Communication Disorders to honor former faculty member for $100K contribution

Kathryn Chezik, former chair and longtime faculty member in Marshall University’s Department of Communication Disorders, will be honored in a donor recognition ceremony at 10 a.m., Thursday, Sept. 29, at the Smith Hall Birke Art Gallery on Marshall’s Huntington campus.

After 40 years of service to the university, Chezik contributed $100,000 to the communication disorders program with the majority of her donation earmarked for the Speech and Hearing Center’s adult neurogenics program, according to Kelly Rutherford, an assistant professor in the department.

“Kathy’s contribution is remarkable because it demonstrates her belief in the work she did with our clinic over the many decades she served Marshall University. Her gift will allow for better resources and opportunities for the clients we serve now and for years to come,” Rutherford said. “The public often thinks about a university as the education of students, but the legacy Kathy has created illustrates her belief in community outreach and the active role our university has in the Tri-State area.”

Rutherford said it is important for other potential donors to recognize Marshall University’s far reaching arm in bettering the region.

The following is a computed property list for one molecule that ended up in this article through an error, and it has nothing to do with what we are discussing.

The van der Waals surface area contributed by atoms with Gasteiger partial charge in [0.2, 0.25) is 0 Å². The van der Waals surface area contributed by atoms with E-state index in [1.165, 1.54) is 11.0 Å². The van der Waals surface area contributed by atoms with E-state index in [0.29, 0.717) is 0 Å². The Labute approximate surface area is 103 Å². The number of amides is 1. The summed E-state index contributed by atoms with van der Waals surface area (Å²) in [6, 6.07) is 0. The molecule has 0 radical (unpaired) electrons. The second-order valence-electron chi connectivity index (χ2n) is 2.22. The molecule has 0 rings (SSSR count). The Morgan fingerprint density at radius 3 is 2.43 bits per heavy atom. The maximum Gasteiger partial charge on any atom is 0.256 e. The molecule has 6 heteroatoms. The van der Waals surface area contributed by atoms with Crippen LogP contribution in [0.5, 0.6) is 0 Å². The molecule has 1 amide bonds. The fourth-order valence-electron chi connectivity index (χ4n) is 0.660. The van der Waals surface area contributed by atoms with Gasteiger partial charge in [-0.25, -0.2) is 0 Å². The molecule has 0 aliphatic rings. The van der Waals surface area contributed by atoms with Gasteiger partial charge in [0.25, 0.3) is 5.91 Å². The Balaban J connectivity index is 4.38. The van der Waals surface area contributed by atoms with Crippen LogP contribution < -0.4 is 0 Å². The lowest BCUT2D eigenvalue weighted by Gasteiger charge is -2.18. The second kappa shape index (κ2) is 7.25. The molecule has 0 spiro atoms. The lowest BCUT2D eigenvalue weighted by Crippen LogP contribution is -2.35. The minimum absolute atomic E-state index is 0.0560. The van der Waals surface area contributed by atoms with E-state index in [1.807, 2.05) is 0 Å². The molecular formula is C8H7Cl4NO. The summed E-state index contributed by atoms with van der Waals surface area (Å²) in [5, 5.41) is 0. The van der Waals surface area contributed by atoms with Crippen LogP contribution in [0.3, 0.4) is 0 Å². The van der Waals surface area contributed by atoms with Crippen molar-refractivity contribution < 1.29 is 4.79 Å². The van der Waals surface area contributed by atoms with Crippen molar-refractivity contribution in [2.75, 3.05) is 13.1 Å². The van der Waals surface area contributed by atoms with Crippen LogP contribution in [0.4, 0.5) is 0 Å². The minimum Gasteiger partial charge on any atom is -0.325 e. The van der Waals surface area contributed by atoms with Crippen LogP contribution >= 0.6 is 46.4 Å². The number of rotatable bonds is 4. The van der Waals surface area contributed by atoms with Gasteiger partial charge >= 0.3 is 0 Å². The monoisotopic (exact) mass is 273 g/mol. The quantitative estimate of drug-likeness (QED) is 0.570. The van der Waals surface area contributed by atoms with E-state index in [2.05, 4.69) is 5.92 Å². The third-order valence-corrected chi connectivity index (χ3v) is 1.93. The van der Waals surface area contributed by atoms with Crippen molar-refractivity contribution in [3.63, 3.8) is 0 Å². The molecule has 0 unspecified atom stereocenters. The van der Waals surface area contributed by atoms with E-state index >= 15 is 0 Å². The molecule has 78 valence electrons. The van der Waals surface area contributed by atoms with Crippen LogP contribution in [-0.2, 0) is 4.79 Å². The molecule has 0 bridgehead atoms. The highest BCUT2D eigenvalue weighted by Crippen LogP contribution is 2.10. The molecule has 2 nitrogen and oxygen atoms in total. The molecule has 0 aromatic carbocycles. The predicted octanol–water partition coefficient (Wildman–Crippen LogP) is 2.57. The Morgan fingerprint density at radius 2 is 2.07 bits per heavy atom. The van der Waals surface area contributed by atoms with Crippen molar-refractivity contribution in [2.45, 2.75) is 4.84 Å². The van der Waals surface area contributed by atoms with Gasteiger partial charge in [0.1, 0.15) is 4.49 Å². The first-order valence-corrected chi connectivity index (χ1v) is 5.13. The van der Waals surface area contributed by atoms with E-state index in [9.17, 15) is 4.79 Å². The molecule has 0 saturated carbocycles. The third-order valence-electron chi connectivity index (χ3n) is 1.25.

“These monies will be used to help fund community reintegration activities for our clients, fund supplies for advancement in education, and many other potential endeavors to better serve those with acquired communication disorders in our region,” Rutherford said. “This is one more example of how together we can accomplish great things.”

During this donor recognition event, attendees will have the opportunity to see a beautiful art exhibit by the late Dick Langham – a stroke survivor with aphasia who learned to paint with his non-dominant hand. Langham was a longtime member of Marshall University’s aphasia group who touched the lives of dozens of students and other stroke survivors throughout his life.

“In addition to recognizing Kathy for her contribution to our aphasia group, she will read an essay written by Katie Damron. Katie is one of our first-year graduate students who wrote about her personal experience with aphasia when her father had a stroke,” Rutherford said. “In some way or another, Kathy has touched the lives of many and we want to take this time to thank her for everything she’s done and continues to do.”

The donor recognition ceremony will begin at 10 a.m. with remarks by Rutherford, Ron Area of the Marshall University Foundation and Dr. Karen McNealy, chair of the department. A reception will follow the ceremony with light refreshments served in Smith Hall, room 311.

To learn more about the ceremony, contact Rutherford at 304-696-2982. For more information on the programs and services within the Department of Communication Disorders and their Speech and Hearing Clinic, visit